The true vervains (Verbena spp.) are a mixed lot of native and nonnative species in Florida, characterized by tall upright stems and small fragrant flowers that attract the attention of a wide variety of pollinators. Very few species in this genus are native to a broad range of peninsular Florida. Sandpaper vervain (V. scabra) is an exception as it is found nearly statewide in a variety of open and disturbed habitats. It also occurs throughout the lower 1/3rd of the US from California to Virginia. Throughout its range, it is found in moist to upland soils.
This is a perennial species that produces stiff thin upright stems that can reach 2-3 feet tall by summer. These stems produce multiple branches. The leaves are oval with decided teeth along the margins. They often are alternate along the stems, but can be whorled. Each has a short petiole. As the common and Latin names imply, they are rough to the touch.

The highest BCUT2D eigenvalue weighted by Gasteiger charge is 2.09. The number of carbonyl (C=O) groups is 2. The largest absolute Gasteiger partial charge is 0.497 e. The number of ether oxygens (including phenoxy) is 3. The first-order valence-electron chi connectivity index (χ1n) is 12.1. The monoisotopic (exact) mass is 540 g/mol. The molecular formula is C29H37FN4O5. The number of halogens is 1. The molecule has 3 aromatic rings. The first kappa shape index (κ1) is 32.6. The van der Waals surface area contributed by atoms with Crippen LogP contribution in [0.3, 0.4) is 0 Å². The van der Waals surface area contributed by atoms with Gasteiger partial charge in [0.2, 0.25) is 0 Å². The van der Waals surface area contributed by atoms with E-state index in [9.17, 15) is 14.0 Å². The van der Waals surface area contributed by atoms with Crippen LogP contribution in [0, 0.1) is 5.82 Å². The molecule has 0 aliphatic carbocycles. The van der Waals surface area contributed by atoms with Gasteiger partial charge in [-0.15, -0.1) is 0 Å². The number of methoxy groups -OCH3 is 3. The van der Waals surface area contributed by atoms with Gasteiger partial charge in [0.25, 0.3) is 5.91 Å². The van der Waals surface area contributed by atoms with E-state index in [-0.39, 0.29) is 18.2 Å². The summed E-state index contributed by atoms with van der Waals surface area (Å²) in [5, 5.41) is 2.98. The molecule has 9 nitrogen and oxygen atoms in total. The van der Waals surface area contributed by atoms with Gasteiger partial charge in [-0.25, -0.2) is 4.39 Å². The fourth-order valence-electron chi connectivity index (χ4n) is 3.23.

Flowering occurs in the summer on numerous branches at the top of each stem. They occur in pairs. Each flower is no more than 1/8 inch long and comprised of 4 partially fused petals. The flowers are pale lavender to nearly white in color. Like other members of this genus, they are relished by pollinators. On the day I took these photos (Okeechobee County in mid-June), they were being assiduously visited by queens - a butterfly that almost would seem too large for these diminutive blooms.
Sandpaper vervain is relatively weedy in appearance and not a likely candidate for commercial native plant nursery people. It would make a good addition, however, to an open meadow-type pollinator garden where aesthetics are less important than function. Give it full to part sun and seasonally moist soil.